A Nebraska law allowing athlete stipends fails to catch on with the NCAA - for now
According to Kay Orr, "You can't live in Nebraska and not be in love with the Cornhuskers football team." Spoken like a devoted season-ticket holder, perhaps, but when Orr was governor of the state from 1987 to 1991, her devotion stopped short of allowing the Cornhuskers to collect a financial stipend in addition to full scholarships. In 1988, she vetoed a bill that would have allowed for such payments.
Ernie Chambers may not love Nebraska football in the same way as Orr (he never attends games, even when offered free tickets), but the independent state senator from Omaha nevertheless cares for the welfare of Cornhusker players. It was his bill that Orr vetoed 15 years ago; and it's his pay-for-play bill (albeit revised) that was signed into Nebraska law April 16 by Gov. Mike Johanns. But even after taking his fight farther than ever before, Chambers still must contend with a political powerhouse for which he has no love lost: the NCAA. "The fact that players are generating so many employment opportunities for others while they get left behind is unconscionable and immoral," Chambers says. "What's worse, the universities are complicit in it. I have very bitter feelings toward these big-time universities and the NCAA."
Chambers, who takes credit for exacting nationwide change through state legislation regarding how the NCAA applies due process during the sanctioning of its member schools, has gone to bat for Nebraska college athletes on a number of fronts, including insurance coverage and the honoring of scholarships for injured athletes. His latest pay-for-play pitch is clearly the most ambitious, and for reasons it is more than willing to enumerate, the NCAA has not been quick to embrace the concept.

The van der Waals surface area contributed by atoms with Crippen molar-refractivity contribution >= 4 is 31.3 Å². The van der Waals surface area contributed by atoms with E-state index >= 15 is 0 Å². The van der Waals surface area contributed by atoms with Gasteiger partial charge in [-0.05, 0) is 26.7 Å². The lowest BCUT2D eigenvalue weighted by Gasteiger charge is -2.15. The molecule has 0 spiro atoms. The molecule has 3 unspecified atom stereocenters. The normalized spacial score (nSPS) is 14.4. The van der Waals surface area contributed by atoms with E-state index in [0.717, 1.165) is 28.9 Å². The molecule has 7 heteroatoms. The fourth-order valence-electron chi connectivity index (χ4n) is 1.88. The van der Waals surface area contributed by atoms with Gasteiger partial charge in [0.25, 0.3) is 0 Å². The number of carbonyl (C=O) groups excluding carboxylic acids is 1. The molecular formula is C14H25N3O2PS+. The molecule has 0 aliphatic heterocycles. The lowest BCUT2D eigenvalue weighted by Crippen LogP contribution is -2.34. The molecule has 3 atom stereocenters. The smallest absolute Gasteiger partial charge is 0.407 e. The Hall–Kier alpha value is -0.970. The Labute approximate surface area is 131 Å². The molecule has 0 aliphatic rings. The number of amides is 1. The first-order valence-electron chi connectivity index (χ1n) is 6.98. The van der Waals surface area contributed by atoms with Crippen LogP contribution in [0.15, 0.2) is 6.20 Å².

Simply stated, the law allows the University of Nebraska to pay student-athletes a stipend to help them more easily cover the full cost of attending school. The amount and frequency of payments is up to the university, says Chambers, who has purposefully drafted the legislation to include important loopholes. For instance, the law doesn't require payments if the university doesn't have sufficient capital to cover them. More important, the law won't even take effect unless four other states in which Big 12 Conference schools compete pass similar legislation. Texas, home to four Big 12 schools, is the only other state in which similar legislation has been proposed. During the current session, scheduled to conclude June 2, State Rep. Ron Wilson (D-Houston) put legislation to a committee allowing for payments to athletes of up to $200 per month. Like Chambers, Wilson has made this push before, with little success.
That's because the NCAA is very protective of the notion that it sponsors amateur athletics, and on its face, pay-for-play is in conflict with that notion. NCAA President Miles Brand has been quoted as saying, "We have a model for paying players. It's called professional sports."
"Some would even suggest that the scholarship is de facto pay-for-play," says Wally Renfro, Brand's senior advisor for communications. "I don't see how they get there. That suggests that everybody who is on any type of scholarship at an institution has become an employee of the institution, and I don't think that's going to hold up anywhere. What exists is a concept that has been around for a long time - amateurism. And I don't see much change in the minds of those in higher education toward sponsoring athletics on something other than an amateurism basis."
Chambers, for one, does consider scholarship money to be pay-for-play. "Whenever you give somebody something of value for athletic participation, you've created professionalism," he says. "The NCAA doesn't want to call it that, but that's exactly what it is. You are paying for play. It has nothing to do with need. It has nothing to do with academic achievement. It's only for football or basketball prowess - or whatever the case might be."
The problem, according to Chambers, is that even a full scholarship, which includes tuition, room, board, books and fees, falls short of covering the full cost of attendance - a fact the NCAA doesn't dispute. Says Renfro, "There are a number of individuals, many in higher education and intercollegiate athletics, who would like to see that gap closed. Right now, on average, that gap is about $2,000 a year."